Farmers and the national environment law (EPBC Act)
Complying with the national environment law (Environment Protection and Biodiversity Conservation Act 1999)
The department recognises the important role farmers, agricultural organisations and natural resource managers play in protecting our environment.
Farmers need to know about Australia’s national environment law as some agricultural activities may need federal government approval. This could be in addition to state or local government approvals.
National environment law protects matters that are of national environmental significance. Those most relevant to farmers are:
- nationally threatened and migratory species
- nationally threatened ecological communities
- wetlands of international importance
- world and national heritage properties
- the Great Barrier Reef.
New farm activities, such as land clearing, may require approval from the federal environment minister under national environment law.
If you are unsure, it is best to check by calling the department’s environment liaison officer on 1800 704 520. You should also check state and local governments’ approval requirements.
Protected matters on your farm
National environment law only applies to matters of national environmental significance. You can check if there are likely to be protected matters on or near your property by contacting the department’s environment liaison officer or by using the protected matters search tool.
Do I need federal approval for all my farming activities?
No. You can continue routine farm activities without approval if they began before national environment law was introduced in July 2000. Only new farm activities that are likely to have a significant impact on a protected matter may need approval.
Will my activity have a significant impact?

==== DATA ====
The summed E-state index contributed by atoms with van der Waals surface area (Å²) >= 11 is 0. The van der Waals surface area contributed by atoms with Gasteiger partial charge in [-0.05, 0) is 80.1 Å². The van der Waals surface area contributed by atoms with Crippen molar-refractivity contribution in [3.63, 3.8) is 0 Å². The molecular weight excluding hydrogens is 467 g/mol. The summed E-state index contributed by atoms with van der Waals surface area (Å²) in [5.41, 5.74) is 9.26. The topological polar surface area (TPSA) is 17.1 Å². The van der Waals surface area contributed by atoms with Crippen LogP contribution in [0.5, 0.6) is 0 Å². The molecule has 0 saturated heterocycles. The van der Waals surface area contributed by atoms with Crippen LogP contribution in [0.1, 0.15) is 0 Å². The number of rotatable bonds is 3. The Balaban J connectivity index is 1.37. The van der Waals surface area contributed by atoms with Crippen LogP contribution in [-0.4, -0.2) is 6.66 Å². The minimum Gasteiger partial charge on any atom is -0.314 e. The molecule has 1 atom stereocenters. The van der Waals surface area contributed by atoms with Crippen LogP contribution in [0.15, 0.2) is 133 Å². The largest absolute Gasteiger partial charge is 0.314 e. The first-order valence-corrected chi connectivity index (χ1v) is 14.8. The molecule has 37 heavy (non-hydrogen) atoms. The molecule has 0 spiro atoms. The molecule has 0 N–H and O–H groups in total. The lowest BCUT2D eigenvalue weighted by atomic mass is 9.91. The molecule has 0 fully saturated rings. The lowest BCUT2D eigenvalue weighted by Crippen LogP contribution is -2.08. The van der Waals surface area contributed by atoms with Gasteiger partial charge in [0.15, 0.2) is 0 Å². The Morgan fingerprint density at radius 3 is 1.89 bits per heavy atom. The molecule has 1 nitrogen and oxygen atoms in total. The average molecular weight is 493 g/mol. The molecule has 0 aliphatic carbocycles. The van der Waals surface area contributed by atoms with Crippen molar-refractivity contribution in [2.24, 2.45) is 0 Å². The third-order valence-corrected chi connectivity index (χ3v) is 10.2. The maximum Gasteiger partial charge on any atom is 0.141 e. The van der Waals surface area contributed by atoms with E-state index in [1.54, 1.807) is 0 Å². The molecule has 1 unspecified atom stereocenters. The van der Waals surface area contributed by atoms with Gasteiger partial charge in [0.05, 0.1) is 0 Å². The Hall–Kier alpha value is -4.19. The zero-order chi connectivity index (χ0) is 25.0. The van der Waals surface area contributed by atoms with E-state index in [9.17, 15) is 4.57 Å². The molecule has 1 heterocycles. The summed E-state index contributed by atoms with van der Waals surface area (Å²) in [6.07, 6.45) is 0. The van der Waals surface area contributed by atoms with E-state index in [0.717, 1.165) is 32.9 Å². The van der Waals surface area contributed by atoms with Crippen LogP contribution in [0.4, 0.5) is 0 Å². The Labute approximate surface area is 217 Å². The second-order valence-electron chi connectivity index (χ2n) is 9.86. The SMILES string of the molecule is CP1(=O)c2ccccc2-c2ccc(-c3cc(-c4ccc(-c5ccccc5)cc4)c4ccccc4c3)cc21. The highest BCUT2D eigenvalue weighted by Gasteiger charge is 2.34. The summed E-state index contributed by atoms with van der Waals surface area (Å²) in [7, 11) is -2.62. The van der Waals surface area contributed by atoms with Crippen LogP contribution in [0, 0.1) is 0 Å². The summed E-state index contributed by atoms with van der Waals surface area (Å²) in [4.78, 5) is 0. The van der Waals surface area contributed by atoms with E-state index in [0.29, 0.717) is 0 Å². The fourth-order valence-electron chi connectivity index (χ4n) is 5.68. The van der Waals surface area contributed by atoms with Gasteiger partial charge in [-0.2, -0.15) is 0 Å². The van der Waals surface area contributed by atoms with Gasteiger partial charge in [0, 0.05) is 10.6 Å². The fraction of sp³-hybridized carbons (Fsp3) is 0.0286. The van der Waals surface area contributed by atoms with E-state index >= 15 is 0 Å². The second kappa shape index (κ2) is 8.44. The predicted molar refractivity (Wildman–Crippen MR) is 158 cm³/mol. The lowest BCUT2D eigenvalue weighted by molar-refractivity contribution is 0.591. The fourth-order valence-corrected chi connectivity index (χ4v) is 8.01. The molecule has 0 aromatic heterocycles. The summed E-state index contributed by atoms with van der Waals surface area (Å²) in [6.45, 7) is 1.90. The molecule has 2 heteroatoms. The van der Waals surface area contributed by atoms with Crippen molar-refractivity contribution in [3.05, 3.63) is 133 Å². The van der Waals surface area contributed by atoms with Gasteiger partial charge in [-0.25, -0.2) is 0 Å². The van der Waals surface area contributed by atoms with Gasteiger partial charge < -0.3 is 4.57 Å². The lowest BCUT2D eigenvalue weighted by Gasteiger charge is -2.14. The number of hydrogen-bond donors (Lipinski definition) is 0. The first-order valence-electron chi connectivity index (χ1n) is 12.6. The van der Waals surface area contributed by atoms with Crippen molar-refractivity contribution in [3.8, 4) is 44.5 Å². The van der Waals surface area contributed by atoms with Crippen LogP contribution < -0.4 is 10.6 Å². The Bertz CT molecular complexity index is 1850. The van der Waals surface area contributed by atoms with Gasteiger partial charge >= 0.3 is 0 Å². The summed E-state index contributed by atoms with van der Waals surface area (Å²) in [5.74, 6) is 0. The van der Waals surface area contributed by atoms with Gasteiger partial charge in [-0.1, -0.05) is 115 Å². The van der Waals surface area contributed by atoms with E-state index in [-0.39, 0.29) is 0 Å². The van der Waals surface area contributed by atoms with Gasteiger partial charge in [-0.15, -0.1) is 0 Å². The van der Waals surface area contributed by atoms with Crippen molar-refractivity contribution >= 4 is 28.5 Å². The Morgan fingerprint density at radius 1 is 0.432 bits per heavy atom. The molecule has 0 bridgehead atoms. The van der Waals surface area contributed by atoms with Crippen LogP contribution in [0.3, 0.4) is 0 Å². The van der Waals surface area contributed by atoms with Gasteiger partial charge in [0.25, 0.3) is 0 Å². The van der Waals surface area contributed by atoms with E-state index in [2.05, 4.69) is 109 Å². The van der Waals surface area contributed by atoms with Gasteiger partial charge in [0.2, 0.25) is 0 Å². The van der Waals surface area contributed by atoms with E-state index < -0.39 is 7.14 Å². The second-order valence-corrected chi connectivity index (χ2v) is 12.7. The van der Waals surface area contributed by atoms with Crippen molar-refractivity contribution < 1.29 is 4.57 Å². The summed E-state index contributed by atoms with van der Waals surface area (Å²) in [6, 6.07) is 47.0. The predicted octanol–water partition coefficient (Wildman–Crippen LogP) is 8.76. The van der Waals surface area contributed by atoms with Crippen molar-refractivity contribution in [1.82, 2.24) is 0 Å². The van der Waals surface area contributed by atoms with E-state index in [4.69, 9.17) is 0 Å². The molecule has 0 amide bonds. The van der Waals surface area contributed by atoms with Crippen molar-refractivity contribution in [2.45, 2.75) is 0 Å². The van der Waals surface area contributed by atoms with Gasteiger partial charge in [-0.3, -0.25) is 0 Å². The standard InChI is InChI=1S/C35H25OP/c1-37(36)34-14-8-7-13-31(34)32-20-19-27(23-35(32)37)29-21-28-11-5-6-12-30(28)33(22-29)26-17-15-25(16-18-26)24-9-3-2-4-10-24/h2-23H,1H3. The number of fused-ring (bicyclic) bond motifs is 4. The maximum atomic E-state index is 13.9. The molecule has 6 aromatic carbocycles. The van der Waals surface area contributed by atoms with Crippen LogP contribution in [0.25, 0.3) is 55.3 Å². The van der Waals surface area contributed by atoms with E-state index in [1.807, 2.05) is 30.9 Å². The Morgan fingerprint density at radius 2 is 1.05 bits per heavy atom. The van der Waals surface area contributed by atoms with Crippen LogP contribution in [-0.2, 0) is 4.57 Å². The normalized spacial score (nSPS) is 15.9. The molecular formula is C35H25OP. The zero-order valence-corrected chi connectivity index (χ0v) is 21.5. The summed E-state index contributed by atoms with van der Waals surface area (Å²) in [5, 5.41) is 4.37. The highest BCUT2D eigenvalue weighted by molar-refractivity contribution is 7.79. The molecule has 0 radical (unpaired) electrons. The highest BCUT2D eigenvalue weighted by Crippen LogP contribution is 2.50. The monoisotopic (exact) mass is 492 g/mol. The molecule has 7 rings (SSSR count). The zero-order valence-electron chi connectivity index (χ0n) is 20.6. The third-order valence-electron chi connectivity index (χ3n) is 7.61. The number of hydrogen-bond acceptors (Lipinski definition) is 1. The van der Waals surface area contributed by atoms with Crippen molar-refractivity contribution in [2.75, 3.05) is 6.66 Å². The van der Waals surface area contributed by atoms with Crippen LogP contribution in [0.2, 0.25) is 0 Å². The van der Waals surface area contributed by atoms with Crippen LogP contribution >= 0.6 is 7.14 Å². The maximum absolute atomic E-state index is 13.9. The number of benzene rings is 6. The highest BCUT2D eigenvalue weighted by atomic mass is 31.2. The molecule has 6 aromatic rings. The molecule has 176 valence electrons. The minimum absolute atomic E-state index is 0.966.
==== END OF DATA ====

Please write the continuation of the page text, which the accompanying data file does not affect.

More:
Whether or not the impacts of an activity are significant depends on several factors, including how long the impact will last and the sensitivity of a nationally protected matter. The environment liaison officer can give you advice, and guidelines on the EPBC Act policy statements page.
If you are unsure, you should check, otherwise you may accidentally break the law.
How do I get approval?
If you think your activity could have a significant impact on a protected matter, or you just want to be certain that it won’t, you will need to refer your actions to the federal environment department. You will need to use the Referral of proposed action form.
Once referred the department will notify you within 20 business days whether or not approval is required, and if so how it will be assessed. You can contact the environment liaison officer for help or a more detailed explanation of the process.
What happens if I break the law?
If you think you may have broken the law, it is best to contact the federal environment department as soon as possible to explain what has happened. The department may be able to work cooperatively with you to repair any damage to the environment.
The department investigates all alleged breaches of the law and takes compliance very seriously. Not knowing the law or your obligations under it is not an excuse. There can be significant penalties for non-compliance with the law including gaol terms and penalties of up to $5.5 million.
Can I get government assistance?
There are several programs to help farmers and others manage our natural resources and nationally protected matters, such as threatened species and ecological communities. You can contact the environment liaison officer for more information.
- Environment Protection and Biodiversity Conservation (EPBC) Act 1999
- Environment Protection and Biodiversity Conservation Regulations 2000
- History of EPBC Act and Regulations
Applying the Act
Notices and lists
Information for farmers
Funding and information products
Policy statements for protected matters
Question and answer fact sheets
Grasslands and woodlands
- Lowland Rainforest and Landholders - January 2012
- Farming and nationally protected Coolibah - Black Box Woodlands
- Farming and nationally protected Grey Box woodlands and grasslands
- Farming and nationally protected New England Peppermint (Eucalyptus nova-anglica) Grassy Woodlands
- Farming and protecting the critically endangered Peppermint Box Grassy Woodland
- Farming and protecting the critically endangered Iron-grass Natural Temperate Grassland
- How does the listing of gamba grass and four other grasses as a key threatening process affect me?
- Grasslands and woodlands of the Victorian Volcanic Plain
- Lowland Native Grasslands of Tasmania ecological community
Key threatening processes
Other publications relating to the EPBC Act